How much is my company worth? Piotr Łagowski

The necessity to determine the company’s value usually appears when the owner receives the initial sales offer for the company. At that moment, the entrepreneur has to assess whether the terms of the transaction offered are attractive, which inevitably leads to the question “How much is my company worth?” In this article, I would like to discuss the practical aspects of the valuation of an enterprise as part of the process of its sale.

What does the term “company valuation” mean?

An entrepreneur may have come across the concept of valuation of a company or an organised part of it earlier on various other occasions. The valuation of a company or its shares is, for example, a typical action in the course of making changes to the legal structures of companies (transformation into co-partnership, contributions in kind). A variety of valuations is also made when preparing consolidated financial statements to determine the fair value of assets. The valuation can also be an item of collateral provided by the bank. The company’s valuation can even be called simple comparative calculations of the company’s own results in relation to the result and value of listed companies, which can be done by anyone who has some knowledge of the capital market and the stock market. Unfortunately, the usefulness of all these valuations for the professional determination of the company’s value in the sale process is negligible.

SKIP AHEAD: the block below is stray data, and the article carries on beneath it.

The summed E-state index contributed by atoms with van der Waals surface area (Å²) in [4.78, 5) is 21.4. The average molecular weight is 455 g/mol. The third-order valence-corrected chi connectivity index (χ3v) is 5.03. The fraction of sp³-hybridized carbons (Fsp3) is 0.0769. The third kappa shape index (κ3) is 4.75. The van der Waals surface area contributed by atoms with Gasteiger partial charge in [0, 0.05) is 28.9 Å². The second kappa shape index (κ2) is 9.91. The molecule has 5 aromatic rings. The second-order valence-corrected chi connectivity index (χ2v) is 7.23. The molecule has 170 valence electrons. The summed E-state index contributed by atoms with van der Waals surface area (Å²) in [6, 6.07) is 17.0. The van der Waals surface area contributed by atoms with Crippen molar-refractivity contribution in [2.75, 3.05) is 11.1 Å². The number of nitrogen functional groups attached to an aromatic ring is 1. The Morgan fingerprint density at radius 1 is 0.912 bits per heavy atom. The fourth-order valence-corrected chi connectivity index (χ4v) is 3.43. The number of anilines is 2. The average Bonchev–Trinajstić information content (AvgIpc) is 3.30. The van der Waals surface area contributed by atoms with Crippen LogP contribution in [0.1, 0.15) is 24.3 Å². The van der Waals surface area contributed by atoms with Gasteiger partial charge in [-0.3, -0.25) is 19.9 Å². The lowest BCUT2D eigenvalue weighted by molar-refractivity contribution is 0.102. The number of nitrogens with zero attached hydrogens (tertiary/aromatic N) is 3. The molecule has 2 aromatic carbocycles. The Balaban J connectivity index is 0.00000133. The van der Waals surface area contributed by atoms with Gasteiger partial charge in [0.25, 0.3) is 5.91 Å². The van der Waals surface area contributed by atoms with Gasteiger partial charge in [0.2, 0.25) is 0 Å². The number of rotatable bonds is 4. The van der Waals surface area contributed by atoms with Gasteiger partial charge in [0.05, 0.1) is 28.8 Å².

This is due to the fact that the value of the company can be estimated in various ways and the basic issue that should always be taken into consideration when selecting the valuation method is its purpose. Having observed the business practice for many years, I can say that the value of a company is estimated completely differently for accounting and tax purposes, in the process of introducing the company’s shares to stock exchange trading, and in the process of acquiring a strategic investor for the company. Therefore, one of the necessary elements of the company’s sales process is to determine the value of the company in terms of the transaction being considered (more about the process itself can be found in the article about selling your own company).